Christopher Dickey

Stories by Christopher Dickey

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    Sarkozy Is Courting Right-Wing Extremists

    French President Nicolas Sarkozy is looking pretty weak before the election. So he's returning to his old law-and-order pose. Problem is, in his effort to exploit public fears, Sarkozy is courting extremists.
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    Go to the Head of the Class

    Running a country can be a thankless job, but these 10 leaders have managed to win serious respect.
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    Not Enough Electricity in Afghanistan and Iraq

    American troops might have had a real shot at winning hearts and minds if they’d just been able to deliver the basic service in Iraq and Afghanistan: electricity. Instead, they furnished an object lesson in superpower incompetence.
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    Sarkozy Sparks Summer of Scandal in France

    It’s become a scandalous summer in France. Allegations are mounting that the octogenarian heiress to the billions of the L’Oréal cosmetics fortune, Liliane Bettencourt, may have had some unseemly dealings with the current minister of labor, Eric Woerth, long a key fundraiser for President Nicolas Sarkozy’s party. The principals deny any mischief and, in fact, most of the connections are murky, at best. But infamous political scandals usually stem from public perceptions as much as legal convictions.
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    The Flying Prius

    The future of the passenger jet may look surprisingly like a larger version of the hybrid automobile.
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    Why Obama Isn't Talking to America's Enemies

    Obama came to office evincing what seemed like a deeply held belief that he could negotiate even with America’s enemies. Now that it’s time to engage our foes, including terrorists, his administration is making that job harder all the time.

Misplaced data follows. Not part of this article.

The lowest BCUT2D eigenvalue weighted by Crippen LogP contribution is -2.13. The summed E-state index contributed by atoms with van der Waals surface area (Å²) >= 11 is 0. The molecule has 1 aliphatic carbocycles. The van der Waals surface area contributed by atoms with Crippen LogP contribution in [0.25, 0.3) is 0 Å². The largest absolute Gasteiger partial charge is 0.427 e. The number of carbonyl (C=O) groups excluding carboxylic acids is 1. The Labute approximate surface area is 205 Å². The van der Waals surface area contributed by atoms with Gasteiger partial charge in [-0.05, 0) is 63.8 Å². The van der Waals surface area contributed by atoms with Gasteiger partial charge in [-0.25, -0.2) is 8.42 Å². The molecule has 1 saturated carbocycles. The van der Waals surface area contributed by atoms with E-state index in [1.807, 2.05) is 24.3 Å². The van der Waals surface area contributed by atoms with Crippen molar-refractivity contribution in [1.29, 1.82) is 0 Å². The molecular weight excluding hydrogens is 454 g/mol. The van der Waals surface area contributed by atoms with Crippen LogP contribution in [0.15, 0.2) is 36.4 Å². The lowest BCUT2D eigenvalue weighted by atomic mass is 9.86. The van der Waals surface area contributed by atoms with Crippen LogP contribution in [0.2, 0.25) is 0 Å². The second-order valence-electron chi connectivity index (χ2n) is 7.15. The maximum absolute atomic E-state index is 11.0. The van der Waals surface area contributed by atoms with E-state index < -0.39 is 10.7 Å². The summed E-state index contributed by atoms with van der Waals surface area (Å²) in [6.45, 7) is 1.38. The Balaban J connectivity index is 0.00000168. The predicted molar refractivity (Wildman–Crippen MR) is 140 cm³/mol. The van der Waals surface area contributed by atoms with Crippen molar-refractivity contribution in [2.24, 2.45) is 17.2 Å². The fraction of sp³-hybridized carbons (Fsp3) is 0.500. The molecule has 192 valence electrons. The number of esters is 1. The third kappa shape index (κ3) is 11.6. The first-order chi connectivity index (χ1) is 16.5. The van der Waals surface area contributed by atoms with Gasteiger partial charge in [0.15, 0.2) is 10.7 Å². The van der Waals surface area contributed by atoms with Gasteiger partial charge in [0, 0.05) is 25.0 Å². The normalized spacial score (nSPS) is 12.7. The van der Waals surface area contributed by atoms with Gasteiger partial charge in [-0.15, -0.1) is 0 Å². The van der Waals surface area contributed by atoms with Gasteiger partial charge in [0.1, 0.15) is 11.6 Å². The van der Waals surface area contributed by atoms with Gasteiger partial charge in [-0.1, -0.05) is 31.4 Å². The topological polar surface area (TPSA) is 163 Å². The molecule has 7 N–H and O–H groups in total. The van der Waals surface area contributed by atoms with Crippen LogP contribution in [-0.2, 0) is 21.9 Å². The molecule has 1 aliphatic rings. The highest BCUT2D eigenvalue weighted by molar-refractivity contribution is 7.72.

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    U.S. Forces Abroad Should Copy British Colonialism

    The invasions of Iraq and Afghanistan will come back to haunt us if we don’t improve life for the their populations. There’s a model—dated but still full of potential—for how to do that well: British colonialism.
  • Iran: Censorship and Satellites

    A battle for the future of Iran is shaping up in outer space, and it’s not about missiles or nuclear weapons. It’s about information—the ability to jam the signal that brings the news to the Iranian people via satellite television. And for the moment, it’s a fight the Iranian government appears to be losing.
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    Immigrants Actually Reduce Crime

    Despite what some raving pundits have claimed, immigrants aren't responsible for a violent crime wave in the Southwest. In fact, cities with large immigrant populations are actually safer places to live.
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    Stolen Paris Art: Where Will It End Up?

    More than $600 million in paintings were stolen from a Paris museum. But they’ll be hard to fence, and the investigation will be long and frustrating.